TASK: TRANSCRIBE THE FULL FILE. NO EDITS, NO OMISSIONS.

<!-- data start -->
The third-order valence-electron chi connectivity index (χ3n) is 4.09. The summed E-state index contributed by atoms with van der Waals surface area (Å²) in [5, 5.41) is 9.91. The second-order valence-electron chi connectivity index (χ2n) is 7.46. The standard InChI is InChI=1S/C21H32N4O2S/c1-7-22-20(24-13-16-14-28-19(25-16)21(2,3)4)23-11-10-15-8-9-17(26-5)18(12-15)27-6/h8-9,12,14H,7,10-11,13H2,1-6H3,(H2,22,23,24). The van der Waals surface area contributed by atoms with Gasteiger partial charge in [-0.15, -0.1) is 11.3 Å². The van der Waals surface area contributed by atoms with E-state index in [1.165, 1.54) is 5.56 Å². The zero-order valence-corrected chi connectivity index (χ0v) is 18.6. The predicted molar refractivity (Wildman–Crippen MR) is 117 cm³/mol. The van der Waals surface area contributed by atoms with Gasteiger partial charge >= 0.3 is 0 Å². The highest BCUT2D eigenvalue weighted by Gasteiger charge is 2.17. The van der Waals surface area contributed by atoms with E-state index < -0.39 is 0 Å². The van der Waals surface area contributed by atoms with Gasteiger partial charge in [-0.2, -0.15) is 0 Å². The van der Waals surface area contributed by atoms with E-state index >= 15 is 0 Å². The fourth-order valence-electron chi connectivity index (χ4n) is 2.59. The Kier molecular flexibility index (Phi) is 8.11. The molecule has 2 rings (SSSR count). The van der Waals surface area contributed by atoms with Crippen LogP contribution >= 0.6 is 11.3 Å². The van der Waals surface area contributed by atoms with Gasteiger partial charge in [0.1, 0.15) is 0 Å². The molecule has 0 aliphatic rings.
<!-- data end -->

The third-order valence-electron chi connectivity index (χ3n) is 4.09. The summed E-state index contributed by atoms with van der Waals surface area (Å²) in [5, 5.41) is 9.91. The second-order valence-electron chi connectivity index (χ2n) is 7.46. The standard InChI is InChI=1S/C21H32N4O2S/c1-7-22-20(24-13-16-14-28-19(25-16)21(2,3)4)23-11-10-15-8-9-17(26-5)18(12-15)27-6/h8-9,12,14H,7,10-11,13H2,1-6H3,(H2,22,23,24). The van der Waals surface area contributed by atoms with Gasteiger partial charge in [-0.15, -0.1) is 11.3 Å². The van der Waals surface area contributed by atoms with E-state index in [1.165, 1.54) is 5.56 Å². The zero-order valence-corrected chi connectivity index (χ0v) is 18.6. The predicted molar refractivity (Wildman–Crippen MR) is 117 cm³/mol. The van der Waals surface area contributed by atoms with Gasteiger partial charge >= 0.3 is 0 Å². The highest BCUT2D eigenvalue weighted by Gasteiger charge is 2.17. The van der Waals surface area contributed by atoms with E-state index < -0.39 is 0 Å². The van der Waals surface area contributed by atoms with Gasteiger partial charge in [-0.2, -0.15) is 0 Å². The van der Waals surface area contributed by atoms with E-state index >= 15 is 0 Å². The fourth-order valence-electron chi connectivity index (χ4n) is 2.59. The Kier molecular flexibility index (Phi) is 8.11. The molecule has 2 rings (SSSR count). The van der Waals surface area contributed by atoms with Crippen LogP contribution >= 0.6 is 11.3 Å². The van der Waals surface area contributed by atoms with Gasteiger partial charge in [0.1, 0.15) is 0 Å². The molecule has 0 aliphatic rings.